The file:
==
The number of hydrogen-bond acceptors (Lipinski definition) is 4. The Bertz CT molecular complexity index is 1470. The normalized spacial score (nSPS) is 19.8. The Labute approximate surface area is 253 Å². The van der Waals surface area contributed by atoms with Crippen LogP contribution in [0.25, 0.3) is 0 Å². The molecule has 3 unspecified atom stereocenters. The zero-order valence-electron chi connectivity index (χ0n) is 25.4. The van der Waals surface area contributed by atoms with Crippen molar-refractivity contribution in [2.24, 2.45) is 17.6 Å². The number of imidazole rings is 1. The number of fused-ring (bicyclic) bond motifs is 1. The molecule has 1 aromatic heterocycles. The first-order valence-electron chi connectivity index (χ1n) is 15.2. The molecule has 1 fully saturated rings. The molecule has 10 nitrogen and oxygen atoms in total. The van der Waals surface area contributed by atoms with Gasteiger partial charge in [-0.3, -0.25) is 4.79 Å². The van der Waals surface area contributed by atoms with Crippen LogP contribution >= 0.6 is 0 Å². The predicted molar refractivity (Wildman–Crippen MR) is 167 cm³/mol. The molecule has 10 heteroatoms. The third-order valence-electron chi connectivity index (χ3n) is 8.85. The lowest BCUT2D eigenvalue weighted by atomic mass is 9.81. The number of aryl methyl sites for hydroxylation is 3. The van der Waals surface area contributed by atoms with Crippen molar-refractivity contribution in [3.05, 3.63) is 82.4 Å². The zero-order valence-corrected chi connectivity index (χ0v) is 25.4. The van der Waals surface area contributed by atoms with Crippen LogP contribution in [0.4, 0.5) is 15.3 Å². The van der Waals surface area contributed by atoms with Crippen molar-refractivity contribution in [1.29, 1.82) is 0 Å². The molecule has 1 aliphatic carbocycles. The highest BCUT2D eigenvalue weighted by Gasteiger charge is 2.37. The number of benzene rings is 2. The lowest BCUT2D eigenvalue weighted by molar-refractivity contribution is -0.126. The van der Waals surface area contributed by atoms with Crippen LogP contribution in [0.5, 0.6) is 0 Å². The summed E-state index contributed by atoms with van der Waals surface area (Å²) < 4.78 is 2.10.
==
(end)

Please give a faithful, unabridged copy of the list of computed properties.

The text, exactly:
The number of hydrogen-bond acceptors (Lipinski definition) is 4. The Bertz CT molecular complexity index is 1470. The normalized spacial score (nSPS) is 19.8. The Labute approximate surface area is 253 Å². The van der Waals surface area contributed by atoms with Crippen LogP contribution in [0.25, 0.3) is 0 Å². The molecule has 3 unspecified atom stereocenters. The zero-order valence-electron chi connectivity index (χ0n) is 25.4. The van der Waals surface area contributed by atoms with Crippen molar-refractivity contribution in [2.24, 2.45) is 17.6 Å². The number of imidazole rings is 1. The number of fused-ring (bicyclic) bond motifs is 1. The molecule has 1 aromatic heterocycles. The first-order valence-electron chi connectivity index (χ1n) is 15.2. The molecule has 1 fully saturated rings. The molecule has 10 nitrogen and oxygen atoms in total. The van der Waals surface area contributed by atoms with Gasteiger partial charge in [-0.3, -0.25) is 4.79 Å². The van der Waals surface area contributed by atoms with Crippen LogP contribution >= 0.6 is 0 Å². The predicted molar refractivity (Wildman–Crippen MR) is 167 cm³/mol. The molecule has 10 heteroatoms. The third-order valence-electron chi connectivity index (χ3n) is 8.85. The lowest BCUT2D eigenvalue weighted by atomic mass is 9.81. The number of aryl methyl sites for hydroxylation is 3. The van der Waals surface area contributed by atoms with Crippen molar-refractivity contribution in [3.05, 3.63) is 82.4 Å². The zero-order valence-corrected chi connectivity index (χ0v) is 25.4. The van der Waals surface area contributed by atoms with Crippen LogP contribution in [0.4, 0.5) is 15.3 Å². The van der Waals surface area contributed by atoms with Crippen molar-refractivity contribution in [1.29, 1.82) is 0 Å². The molecule has 1 aliphatic carbocycles. The highest BCUT2D eigenvalue weighted by Gasteiger charge is 2.37. The number of benzene rings is 2. The lowest BCUT2D eigenvalue weighted by molar-refractivity contribution is -0.126. The van der Waals surface area contributed by atoms with Crippen LogP contribution in [0.5, 0.6) is 0 Å². The summed E-state index contributed by atoms with van der Waals surface area (Å²) < 4.78 is 2.10.